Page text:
What Government Office Is Responsible for Maintaining the Disability Program?

The government office which maintains the SSDI program for disabled individuals is the Social Security Administration (SSA). It is the same government office that is responsible for handling the social security program intended for retired persons. So, it is understandable that since the same government organization is responsible for overseeing and administering both programs that some people might confuse one program for the other. It is important to remember that one program is primarily aimed at serving the needs of disabled people who may or may not have some work experience while the other program is primarily aimed at serving the needs of retired individuals. Further confusion may arise in the case of individuals who are both retirement age and disabled with a sufficient amount of work experience to qualify for both programs.

Who Is Eligible

It is well known that most Americans are eligible for social security retirement benefits when they reach the age of retirement: assuming they have worked and paid some degree of taxes leading up to retirement on which to assess the amount of social security due them. To gain an enlightened perspective on who is eligible for SSDI, it is best to read the SSA’s pamphlet on disability benefits to understand the program in all points. However, the typical way to determine eligibility for SSDI is that you must have a disability that is supported by the proper medical documentation, and you must also have worked the right number of work quarters for your specific age group when filing for SSDI. A work quarter is three-months long, and you can accumulate a maximum of four work quarters each year. As you age, the number of work quarters you must have accumulated in a ten-year period increases.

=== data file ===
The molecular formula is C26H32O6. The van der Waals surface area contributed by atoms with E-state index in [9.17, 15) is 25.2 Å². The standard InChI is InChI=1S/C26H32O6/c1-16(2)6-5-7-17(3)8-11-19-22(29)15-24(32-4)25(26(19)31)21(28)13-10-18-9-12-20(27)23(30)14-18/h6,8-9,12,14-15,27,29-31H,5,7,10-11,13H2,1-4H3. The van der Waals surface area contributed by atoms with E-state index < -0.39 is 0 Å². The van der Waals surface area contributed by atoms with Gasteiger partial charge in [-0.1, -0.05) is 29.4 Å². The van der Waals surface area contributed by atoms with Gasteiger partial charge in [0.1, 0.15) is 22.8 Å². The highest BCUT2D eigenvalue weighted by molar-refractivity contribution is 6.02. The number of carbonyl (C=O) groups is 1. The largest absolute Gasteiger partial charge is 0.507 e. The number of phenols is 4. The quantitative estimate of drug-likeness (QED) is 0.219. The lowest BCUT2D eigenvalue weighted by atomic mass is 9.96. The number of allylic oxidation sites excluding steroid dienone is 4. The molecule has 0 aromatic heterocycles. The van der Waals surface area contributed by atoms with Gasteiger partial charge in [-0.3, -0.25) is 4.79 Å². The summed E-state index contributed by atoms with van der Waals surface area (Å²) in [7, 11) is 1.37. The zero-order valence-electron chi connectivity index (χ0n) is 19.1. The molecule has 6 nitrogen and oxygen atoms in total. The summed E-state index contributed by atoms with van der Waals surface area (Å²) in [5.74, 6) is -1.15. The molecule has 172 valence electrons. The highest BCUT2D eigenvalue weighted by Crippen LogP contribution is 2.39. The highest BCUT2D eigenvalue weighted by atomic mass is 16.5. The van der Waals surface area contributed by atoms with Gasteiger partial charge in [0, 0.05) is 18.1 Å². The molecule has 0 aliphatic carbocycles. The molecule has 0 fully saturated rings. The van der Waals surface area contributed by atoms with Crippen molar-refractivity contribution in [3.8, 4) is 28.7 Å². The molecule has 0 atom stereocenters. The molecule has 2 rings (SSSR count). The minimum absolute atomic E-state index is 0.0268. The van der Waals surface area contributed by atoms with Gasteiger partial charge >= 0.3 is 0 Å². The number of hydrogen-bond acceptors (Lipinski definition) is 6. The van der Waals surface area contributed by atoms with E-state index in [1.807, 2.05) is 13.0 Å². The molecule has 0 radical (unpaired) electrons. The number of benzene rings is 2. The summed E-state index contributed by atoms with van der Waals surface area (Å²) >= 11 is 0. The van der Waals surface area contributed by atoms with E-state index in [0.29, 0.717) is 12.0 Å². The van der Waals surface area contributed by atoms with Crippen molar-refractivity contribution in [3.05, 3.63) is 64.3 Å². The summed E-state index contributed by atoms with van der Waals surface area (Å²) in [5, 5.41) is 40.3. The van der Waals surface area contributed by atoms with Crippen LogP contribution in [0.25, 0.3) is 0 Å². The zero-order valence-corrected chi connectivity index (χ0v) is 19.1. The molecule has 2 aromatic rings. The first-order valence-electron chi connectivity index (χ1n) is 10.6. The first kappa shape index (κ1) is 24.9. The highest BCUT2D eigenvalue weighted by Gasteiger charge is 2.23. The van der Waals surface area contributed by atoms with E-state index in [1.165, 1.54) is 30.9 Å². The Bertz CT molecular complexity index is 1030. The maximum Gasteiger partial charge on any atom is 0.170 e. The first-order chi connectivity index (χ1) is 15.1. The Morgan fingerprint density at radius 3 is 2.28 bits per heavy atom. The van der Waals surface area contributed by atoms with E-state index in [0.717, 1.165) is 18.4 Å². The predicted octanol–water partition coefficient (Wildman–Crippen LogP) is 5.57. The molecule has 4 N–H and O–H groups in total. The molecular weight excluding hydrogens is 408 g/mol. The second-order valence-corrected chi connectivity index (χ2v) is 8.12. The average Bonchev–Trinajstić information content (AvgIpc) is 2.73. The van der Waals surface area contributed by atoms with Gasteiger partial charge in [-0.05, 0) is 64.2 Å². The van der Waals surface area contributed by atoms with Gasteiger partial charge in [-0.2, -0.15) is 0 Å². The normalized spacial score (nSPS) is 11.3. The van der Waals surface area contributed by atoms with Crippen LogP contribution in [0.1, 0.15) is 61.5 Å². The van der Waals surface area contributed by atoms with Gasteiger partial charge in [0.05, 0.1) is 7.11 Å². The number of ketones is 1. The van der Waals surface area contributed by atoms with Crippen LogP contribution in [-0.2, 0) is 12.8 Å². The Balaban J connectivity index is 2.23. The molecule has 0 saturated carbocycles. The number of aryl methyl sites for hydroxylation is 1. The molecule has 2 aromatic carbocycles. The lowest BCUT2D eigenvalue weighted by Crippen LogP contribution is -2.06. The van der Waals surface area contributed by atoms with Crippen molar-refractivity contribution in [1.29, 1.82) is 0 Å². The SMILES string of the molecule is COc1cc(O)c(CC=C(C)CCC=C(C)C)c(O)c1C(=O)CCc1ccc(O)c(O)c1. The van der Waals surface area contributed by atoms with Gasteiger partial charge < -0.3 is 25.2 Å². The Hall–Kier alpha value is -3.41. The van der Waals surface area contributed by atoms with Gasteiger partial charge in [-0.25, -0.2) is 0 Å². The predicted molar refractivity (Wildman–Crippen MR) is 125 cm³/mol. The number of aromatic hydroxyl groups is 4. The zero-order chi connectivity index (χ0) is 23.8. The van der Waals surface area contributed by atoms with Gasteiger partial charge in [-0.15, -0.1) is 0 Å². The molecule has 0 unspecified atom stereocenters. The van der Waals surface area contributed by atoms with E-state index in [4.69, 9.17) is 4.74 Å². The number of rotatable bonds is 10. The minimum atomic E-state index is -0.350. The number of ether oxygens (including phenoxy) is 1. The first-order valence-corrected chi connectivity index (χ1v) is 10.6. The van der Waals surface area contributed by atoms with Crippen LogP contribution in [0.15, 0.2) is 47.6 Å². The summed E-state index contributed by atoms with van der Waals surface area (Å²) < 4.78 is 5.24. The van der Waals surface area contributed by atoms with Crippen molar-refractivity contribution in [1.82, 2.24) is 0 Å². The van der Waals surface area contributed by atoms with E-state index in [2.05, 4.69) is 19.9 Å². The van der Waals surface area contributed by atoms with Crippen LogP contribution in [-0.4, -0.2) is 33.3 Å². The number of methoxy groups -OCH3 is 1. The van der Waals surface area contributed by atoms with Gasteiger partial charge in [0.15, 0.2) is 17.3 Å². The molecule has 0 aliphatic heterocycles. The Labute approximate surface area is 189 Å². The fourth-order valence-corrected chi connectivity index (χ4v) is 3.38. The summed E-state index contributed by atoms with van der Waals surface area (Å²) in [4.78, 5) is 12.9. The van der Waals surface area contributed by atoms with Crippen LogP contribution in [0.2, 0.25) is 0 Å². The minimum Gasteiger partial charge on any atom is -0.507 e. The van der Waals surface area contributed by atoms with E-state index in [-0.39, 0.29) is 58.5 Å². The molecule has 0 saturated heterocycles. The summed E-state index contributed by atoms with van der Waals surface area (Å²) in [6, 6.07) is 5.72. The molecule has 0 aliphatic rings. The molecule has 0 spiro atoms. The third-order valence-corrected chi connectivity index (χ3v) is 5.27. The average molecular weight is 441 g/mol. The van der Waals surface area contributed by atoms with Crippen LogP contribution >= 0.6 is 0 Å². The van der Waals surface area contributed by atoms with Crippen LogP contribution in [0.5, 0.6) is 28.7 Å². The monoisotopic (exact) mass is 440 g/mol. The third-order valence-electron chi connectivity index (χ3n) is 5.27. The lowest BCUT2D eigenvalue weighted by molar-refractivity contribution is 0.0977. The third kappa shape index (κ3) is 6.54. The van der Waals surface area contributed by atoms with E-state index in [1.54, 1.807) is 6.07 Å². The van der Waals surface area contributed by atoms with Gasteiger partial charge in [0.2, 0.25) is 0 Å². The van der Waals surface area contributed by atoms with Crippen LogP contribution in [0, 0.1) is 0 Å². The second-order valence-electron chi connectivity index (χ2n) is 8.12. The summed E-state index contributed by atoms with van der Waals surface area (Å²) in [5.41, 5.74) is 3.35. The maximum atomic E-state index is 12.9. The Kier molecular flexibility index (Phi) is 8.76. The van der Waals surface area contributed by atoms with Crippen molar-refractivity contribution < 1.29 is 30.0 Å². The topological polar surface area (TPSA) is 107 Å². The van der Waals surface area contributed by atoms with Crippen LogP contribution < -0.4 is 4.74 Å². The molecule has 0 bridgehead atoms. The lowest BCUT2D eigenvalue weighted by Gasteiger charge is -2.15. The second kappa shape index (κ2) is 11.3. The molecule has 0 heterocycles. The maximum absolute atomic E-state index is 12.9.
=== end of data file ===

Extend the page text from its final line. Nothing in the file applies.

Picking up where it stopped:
How to Apply

To apply for SSDI, you can pick up an application at any SSA field office or download the application from the SSA website. It is important that you fill out this application as accurately as possible because failure to do so can lead to legal problems. To ensure that your application is filled out correctly for best results, it is advised to acquire the help of a disability attorney who is experienced with successfully helping their clients navigate the application process without any hitches.

Where to Find More Information

The most straight forward way to find out more about SSDI and how it differs from social security retirement benefits is by researching the matter on the SSA.gov website or by calling the SSA and speaking with a representative. Due to the legal and technical nature of some of the SSDI program’s provisions, you may need the help of an attorney to properly understand and assess if you have a case. As a rule of thumb, you should never assume that the SSA representative is operating in your best interest, and you should write down the name and worker ID of any SSA representative you speak with in case you need to report any issues as a result of dealing with said SSA representative.